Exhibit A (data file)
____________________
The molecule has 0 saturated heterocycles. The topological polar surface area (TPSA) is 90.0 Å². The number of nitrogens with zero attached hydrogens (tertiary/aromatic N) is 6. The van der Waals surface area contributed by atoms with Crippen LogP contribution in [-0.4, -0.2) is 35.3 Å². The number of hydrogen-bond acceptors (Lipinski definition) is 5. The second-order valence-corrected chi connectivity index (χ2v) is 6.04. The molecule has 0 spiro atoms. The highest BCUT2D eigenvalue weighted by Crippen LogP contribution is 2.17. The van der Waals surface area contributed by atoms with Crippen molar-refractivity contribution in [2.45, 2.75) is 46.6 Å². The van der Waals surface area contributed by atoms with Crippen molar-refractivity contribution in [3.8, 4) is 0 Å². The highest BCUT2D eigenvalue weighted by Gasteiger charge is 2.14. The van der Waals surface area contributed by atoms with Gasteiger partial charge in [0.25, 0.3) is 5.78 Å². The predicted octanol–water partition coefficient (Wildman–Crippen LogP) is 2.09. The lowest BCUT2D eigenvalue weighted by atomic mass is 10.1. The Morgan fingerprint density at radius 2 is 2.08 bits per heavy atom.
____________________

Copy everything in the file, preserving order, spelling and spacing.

The molecule has 0 saturated heterocycles. The topological polar surface area (TPSA) is 90.0 Å². The number of nitrogens with zero attached hydrogens (tertiary/aromatic N) is 6. The van der Waals surface area contributed by atoms with Crippen LogP contribution in [-0.4, -0.2) is 35.3 Å². The number of hydrogen-bond acceptors (Lipinski definition) is 5. The second-order valence-corrected chi connectivity index (χ2v) is 6.04. The molecule has 0 spiro atoms. The highest BCUT2D eigenvalue weighted by Crippen LogP contribution is 2.17. The van der Waals surface area contributed by atoms with Crippen molar-refractivity contribution in [2.45, 2.75) is 46.6 Å². The van der Waals surface area contributed by atoms with Crippen molar-refractivity contribution in [3.8, 4) is 0 Å². The highest BCUT2D eigenvalue weighted by Gasteiger charge is 2.14. The van der Waals surface area contributed by atoms with Gasteiger partial charge in [0.25, 0.3) is 5.78 Å². The predicted octanol–water partition coefficient (Wildman–Crippen LogP) is 2.09. The lowest BCUT2D eigenvalue weighted by atomic mass is 10.1. The Morgan fingerprint density at radius 2 is 2.08 bits per heavy atom.